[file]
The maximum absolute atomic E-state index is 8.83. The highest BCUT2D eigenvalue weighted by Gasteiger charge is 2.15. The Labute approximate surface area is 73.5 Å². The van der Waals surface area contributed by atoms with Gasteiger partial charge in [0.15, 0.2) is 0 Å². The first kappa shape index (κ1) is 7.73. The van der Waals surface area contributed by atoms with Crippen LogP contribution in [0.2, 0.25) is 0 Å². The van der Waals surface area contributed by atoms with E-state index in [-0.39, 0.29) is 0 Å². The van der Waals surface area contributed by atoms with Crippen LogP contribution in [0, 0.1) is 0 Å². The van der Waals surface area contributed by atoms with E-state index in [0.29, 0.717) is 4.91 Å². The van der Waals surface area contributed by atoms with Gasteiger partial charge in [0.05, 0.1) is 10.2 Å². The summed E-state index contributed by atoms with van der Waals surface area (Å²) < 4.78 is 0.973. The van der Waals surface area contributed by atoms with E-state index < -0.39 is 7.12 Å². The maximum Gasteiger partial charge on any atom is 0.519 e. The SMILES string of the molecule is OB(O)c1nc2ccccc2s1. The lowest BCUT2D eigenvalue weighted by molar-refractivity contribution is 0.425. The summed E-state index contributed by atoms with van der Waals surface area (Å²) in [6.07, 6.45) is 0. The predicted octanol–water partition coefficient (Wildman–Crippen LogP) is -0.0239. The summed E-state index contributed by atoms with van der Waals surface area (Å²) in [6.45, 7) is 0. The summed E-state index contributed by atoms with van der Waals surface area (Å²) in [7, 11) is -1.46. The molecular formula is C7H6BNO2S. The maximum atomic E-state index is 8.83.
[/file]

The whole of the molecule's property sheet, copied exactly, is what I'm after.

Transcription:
The maximum absolute atomic E-state index is 8.83. The highest BCUT2D eigenvalue weighted by Gasteiger charge is 2.15. The Labute approximate surface area is 73.5 Å². The van der Waals surface area contributed by atoms with Gasteiger partial charge in [0.15, 0.2) is 0 Å². The first kappa shape index (κ1) is 7.73. The van der Waals surface area contributed by atoms with Crippen LogP contribution in [0.2, 0.25) is 0 Å². The van der Waals surface area contributed by atoms with E-state index in [-0.39, 0.29) is 0 Å². The van der Waals surface area contributed by atoms with Crippen LogP contribution in [0, 0.1) is 0 Å². The van der Waals surface area contributed by atoms with E-state index in [0.29, 0.717) is 4.91 Å². The van der Waals surface area contributed by atoms with Gasteiger partial charge in [0.05, 0.1) is 10.2 Å². The summed E-state index contributed by atoms with van der Waals surface area (Å²) < 4.78 is 0.973. The van der Waals surface area contributed by atoms with E-state index < -0.39 is 7.12 Å². The maximum Gasteiger partial charge on any atom is 0.519 e. The SMILES string of the molecule is OB(O)c1nc2ccccc2s1. The lowest BCUT2D eigenvalue weighted by molar-refractivity contribution is 0.425. The summed E-state index contributed by atoms with van der Waals surface area (Å²) in [6.07, 6.45) is 0. The predicted octanol–water partition coefficient (Wildman–Crippen LogP) is -0.0239. The summed E-state index contributed by atoms with van der Waals surface area (Å²) in [6.45, 7) is 0. The summed E-state index contributed by atoms with van der Waals surface area (Å²) in [7, 11) is -1.46. The molecular formula is C7H6BNO2S. The maximum atomic E-state index is 8.83.